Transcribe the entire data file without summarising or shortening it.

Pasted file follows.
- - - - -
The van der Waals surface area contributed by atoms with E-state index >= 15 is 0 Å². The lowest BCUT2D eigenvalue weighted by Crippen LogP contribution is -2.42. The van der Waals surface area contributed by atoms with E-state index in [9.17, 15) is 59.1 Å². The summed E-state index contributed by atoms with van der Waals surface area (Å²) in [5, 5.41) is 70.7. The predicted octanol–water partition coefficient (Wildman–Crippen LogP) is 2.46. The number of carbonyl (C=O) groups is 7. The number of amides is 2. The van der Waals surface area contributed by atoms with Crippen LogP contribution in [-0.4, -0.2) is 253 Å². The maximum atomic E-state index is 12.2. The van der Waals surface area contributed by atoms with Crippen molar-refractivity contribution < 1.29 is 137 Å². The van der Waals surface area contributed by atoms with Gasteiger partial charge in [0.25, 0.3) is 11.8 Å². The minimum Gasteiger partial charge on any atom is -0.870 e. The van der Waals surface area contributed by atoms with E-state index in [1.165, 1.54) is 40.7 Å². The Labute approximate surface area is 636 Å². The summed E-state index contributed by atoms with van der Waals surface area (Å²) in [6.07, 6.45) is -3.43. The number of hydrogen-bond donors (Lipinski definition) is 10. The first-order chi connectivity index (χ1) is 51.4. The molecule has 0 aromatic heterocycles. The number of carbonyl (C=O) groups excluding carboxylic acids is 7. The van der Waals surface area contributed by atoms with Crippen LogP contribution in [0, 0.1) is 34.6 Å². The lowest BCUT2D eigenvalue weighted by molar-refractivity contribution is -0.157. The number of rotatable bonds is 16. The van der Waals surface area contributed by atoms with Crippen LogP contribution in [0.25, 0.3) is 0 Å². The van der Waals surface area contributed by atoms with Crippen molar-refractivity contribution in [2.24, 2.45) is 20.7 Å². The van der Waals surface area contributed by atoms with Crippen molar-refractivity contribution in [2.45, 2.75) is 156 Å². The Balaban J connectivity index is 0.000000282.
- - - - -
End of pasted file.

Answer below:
The van der Waals surface area contributed by atoms with E-state index >= 15 is 0 Å². The lowest BCUT2D eigenvalue weighted by Crippen LogP contribution is -2.42. The van der Waals surface area contributed by atoms with E-state index in [9.17, 15) is 59.1 Å². The summed E-state index contributed by atoms with van der Waals surface area (Å²) in [5, 5.41) is 70.7. The predicted octanol–water partition coefficient (Wildman–Crippen LogP) is 2.46. The number of carbonyl (C=O) groups is 7. The number of amides is 2. The van der Waals surface area contributed by atoms with Crippen LogP contribution in [-0.4, -0.2) is 253 Å². The maximum atomic E-state index is 12.2. The van der Waals surface area contributed by atoms with Crippen molar-refractivity contribution < 1.29 is 137 Å². The van der Waals surface area contributed by atoms with Gasteiger partial charge in [0.25, 0.3) is 11.8 Å². The minimum Gasteiger partial charge on any atom is -0.870 e. The van der Waals surface area contributed by atoms with E-state index in [1.165, 1.54) is 40.7 Å². The Labute approximate surface area is 636 Å². The summed E-state index contributed by atoms with van der Waals surface area (Å²) in [6.07, 6.45) is -3.43. The number of hydrogen-bond donors (Lipinski definition) is 10. The first-order chi connectivity index (χ1) is 51.4. The molecule has 0 aromatic heterocycles. The number of carbonyl (C=O) groups excluding carboxylic acids is 7. The van der Waals surface area contributed by atoms with Crippen LogP contribution in [0, 0.1) is 34.6 Å². The lowest BCUT2D eigenvalue weighted by molar-refractivity contribution is -0.157. The number of rotatable bonds is 16. The van der Waals surface area contributed by atoms with Crippen LogP contribution in [0.25, 0.3) is 0 Å². The van der Waals surface area contributed by atoms with Crippen molar-refractivity contribution in [2.24, 2.45) is 20.7 Å². The van der Waals surface area contributed by atoms with Crippen molar-refractivity contribution in [2.45, 2.75) is 156 Å². The Balaban J connectivity index is 0.000000282.